1. What’s in a name?
Whisky or whiskey? Well it all comes down to where it’s made. If it’s made in Scotland (commonly referred to as Scotch), Japan or Canada, it’s spelt “whisky”, with the plural form being “whiskies”. If it’s made in the United States (like bourbon) or Ireland, it’s “whiskey” and “whiskeys”.
2. Single malt vs blended
Single malt Scotch whiskies are produced entirely from malted barley using a pot still and aged in oak barrels – all at a single distillery. Blended whiskies, as the name suggests, typically use single malts from multiple distilleries, along with single grain whiskies. Grain whiskies can be produced with other forms of grain apart from barley – such as wheat, rye and corn – and are usually made with a column still.
3. Know your regions
There are five official whisky-producing regions across Scotland, and the largest of these is the Highland region, where you’ll find famous names like Ben Nevis, Dalmore, Glenmorangie and Tomatin.
Speyside, located within the boundaries of the Highland region but regarded as a separate region, has the highest density of distilleries in Scotland – half of the country’s distilleries are here, including the iconic Macallan, Glenfarclas, Glenfiddich and Glenlivet.
In the south of Scotland is the Lowland region, which is known for elegant whiskies like the ones produced by Auchentoshan and Glenkinchie.
Located on the Kintyre peninsula in western Scotland is the region of Campbeltown, famed for whiskies that hint at their seaside origins. While there were once around 30 distilleries here, there are now only three: stalwarts Glen Scotia and Springbank along with Glengyle, which was revived in 2004.
Last, but certainly not least, is the Inner Hebridean island of Islay (pronounced “eye-la”), home to the sensational smoky whiskies of Ardbeg, Bowmore, Lagavulin and Laphroaig.
4. The tasting technique
Wine drinkers will be familiar with the Five S’s approach to tasting – see, swirl, sniff, sip and savour – and some of these steps also apply to tasting whiskies.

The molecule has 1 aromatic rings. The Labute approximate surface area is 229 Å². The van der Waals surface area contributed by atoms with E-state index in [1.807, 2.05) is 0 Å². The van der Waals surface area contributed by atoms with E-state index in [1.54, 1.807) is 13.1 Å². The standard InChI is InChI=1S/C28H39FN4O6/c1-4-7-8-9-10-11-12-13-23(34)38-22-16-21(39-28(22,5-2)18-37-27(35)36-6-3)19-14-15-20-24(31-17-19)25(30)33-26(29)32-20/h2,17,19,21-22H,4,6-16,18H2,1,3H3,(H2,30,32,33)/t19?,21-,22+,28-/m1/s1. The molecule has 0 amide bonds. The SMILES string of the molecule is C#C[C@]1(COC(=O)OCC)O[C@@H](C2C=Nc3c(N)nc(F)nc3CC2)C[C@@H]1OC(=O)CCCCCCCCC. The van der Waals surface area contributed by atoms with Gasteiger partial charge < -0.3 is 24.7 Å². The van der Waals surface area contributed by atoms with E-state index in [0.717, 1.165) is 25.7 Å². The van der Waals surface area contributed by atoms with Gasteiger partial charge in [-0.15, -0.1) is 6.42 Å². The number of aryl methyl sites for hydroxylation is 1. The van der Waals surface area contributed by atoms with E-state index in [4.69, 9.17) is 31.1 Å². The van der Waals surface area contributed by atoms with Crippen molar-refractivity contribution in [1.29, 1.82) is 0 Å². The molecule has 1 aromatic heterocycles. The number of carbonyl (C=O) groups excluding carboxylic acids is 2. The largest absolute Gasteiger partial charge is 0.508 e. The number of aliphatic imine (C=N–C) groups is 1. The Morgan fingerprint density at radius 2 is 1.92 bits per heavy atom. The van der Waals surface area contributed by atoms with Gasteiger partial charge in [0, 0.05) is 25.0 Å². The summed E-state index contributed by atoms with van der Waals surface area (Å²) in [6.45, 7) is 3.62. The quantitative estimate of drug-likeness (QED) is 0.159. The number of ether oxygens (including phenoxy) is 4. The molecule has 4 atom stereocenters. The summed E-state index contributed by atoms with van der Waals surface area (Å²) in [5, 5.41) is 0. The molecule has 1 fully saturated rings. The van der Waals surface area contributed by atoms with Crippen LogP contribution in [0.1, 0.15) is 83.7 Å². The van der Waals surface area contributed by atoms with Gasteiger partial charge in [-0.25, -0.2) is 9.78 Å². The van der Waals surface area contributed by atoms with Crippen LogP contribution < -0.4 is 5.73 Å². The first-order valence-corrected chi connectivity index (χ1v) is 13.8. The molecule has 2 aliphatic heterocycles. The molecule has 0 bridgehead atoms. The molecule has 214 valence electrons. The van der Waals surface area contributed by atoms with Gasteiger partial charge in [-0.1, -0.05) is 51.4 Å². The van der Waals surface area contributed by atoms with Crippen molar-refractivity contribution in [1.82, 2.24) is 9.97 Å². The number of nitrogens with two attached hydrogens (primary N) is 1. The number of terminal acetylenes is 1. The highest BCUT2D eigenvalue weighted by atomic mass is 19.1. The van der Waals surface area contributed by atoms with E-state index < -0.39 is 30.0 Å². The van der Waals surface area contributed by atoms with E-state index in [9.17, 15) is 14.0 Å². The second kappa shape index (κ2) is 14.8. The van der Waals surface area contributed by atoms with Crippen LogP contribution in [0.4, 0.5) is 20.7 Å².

But before it gets that far, you’ll first need the right glass. You can’t go wrong with a Glencairn whisky glass – the tapered mouth ensures that the best aromas of your whisky are caught (and makes for easy drinking). Riedel and Norlan also make excellent purpose-designed glassware.
To begin with, hold up your glass to observe the colour of your whisky – the wide bowl of the Glencairn glass enhances your appreciation of this. It can reveal how long it’s been aged and in what sort of cask. Darker whiskies tend to have had a longer time in the barrel, or have spent time in old sherry barrels.
Next, swirl the whisky and give it a gentle sniff (very gentle if it has a higher alcohol by volume), then take note of the aromas. Pears and apples? Vanilla? Caramel? Stewed fruits? Christmas cake? Smoke? You can find them all in whisky. As you swirl, do also look out for lines of the whisky dripping down the inside of the glass – these are the “legs” of the whisky, indicating the viscosity and mouthfeel of the spirit. Thicker legs which drip at a slower rate indicate a whisky of higher strength with a lusher texture, while thinner, quicker legs point to a lighter whisky.
Instead of slurping as you sip your whisky like you might do with wine, let it linger in your mouth and spread across your tongue. You can “chew” it too. Swallow and take note of the flavours on the palate. The finish may introduce some new flavours – take note of the length of the finish too.
Finally, add a few drops of water to help open the whisky up – the slight dilution can reveal flavour notes you might not have picked up while tasting it neat.
5. Top spots for whisky in Singapore
Singapore is home to some of Asia’s best whisky bars, so it’s the perfect place for a whisky flight, whatever your expertise level. The Auld Alliance at Rendezvous Hotel Singapore is a must-visit destination for any whisky lover – their comprehensive collection of over 1,000 bottles consists of some of the world’s oldest, rarest and most interesting whiskies. Around the corner, in the historic enclave of CHIJMES, you’ll find The Single Cask, a bar that highlights lesser-known, independent and family-owned names and has a number of exclusive bottlings. Finally, stop by La Maison du Whisky, one of the world’s great retailers of fine spirits, whose store doubles up as a bar. Sample from their extensive range from around the world, then buy your favourite bottle to take home with you.
6. Want to learn more?
If you happen to be in London, the Scottish capital of Edinburgh is just a five-hour train ride away. It’s here, on the iconic Royal Mile, that you’ll find the Scotch Whisky Experience, an exhilarating introduction to the wonderful world of whisky. The highlight? The world’s largest collection of Scotch whisky, with some bottles dating back more than a century.
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